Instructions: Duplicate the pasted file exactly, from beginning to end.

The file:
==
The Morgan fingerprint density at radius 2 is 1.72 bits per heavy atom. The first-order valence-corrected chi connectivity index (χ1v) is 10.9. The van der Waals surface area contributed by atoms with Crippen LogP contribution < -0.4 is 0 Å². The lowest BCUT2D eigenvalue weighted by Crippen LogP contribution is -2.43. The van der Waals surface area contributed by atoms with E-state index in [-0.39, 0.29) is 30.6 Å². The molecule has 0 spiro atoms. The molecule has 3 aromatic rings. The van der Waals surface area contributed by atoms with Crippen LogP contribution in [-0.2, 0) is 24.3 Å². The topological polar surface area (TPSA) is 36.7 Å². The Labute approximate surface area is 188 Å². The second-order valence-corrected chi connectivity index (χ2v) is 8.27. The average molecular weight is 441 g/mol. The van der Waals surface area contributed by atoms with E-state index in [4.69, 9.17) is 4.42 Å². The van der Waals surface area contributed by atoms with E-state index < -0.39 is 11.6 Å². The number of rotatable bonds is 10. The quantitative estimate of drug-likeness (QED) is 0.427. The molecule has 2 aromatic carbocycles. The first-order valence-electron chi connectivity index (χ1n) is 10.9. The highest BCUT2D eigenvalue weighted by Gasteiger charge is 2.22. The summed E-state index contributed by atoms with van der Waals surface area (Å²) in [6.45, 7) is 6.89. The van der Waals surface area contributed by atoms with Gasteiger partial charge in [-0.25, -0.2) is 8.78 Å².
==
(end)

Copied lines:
The Morgan fingerprint density at radius 2 is 1.72 bits per heavy atom. The first-order valence-corrected chi connectivity index (χ1v) is 10.9. The van der Waals surface area contributed by atoms with Crippen LogP contribution < -0.4 is 0 Å². The lowest BCUT2D eigenvalue weighted by Crippen LogP contribution is -2.43. The van der Waals surface area contributed by atoms with E-state index in [-0.39, 0.29) is 30.6 Å². The molecule has 0 spiro atoms. The molecule has 3 aromatic rings. The van der Waals surface area contributed by atoms with Crippen LogP contribution in [-0.2, 0) is 24.3 Å². The topological polar surface area (TPSA) is 36.7 Å². The Labute approximate surface area is 188 Å². The second-order valence-corrected chi connectivity index (χ2v) is 8.27. The average molecular weight is 441 g/mol. The van der Waals surface area contributed by atoms with E-state index in [4.69, 9.17) is 4.42 Å². The van der Waals surface area contributed by atoms with E-state index < -0.39 is 11.6 Å². The number of rotatable bonds is 10. The quantitative estimate of drug-likeness (QED) is 0.427. The molecule has 2 aromatic carbocycles. The first-order valence-electron chi connectivity index (χ1n) is 10.9. The highest BCUT2D eigenvalue weighted by Gasteiger charge is 2.22. The summed E-state index contributed by atoms with van der Waals surface area (Å²) in [6.45, 7) is 6.89. The van der Waals surface area contributed by atoms with Gasteiger partial charge in [-0.25, -0.2) is 8.78 Å².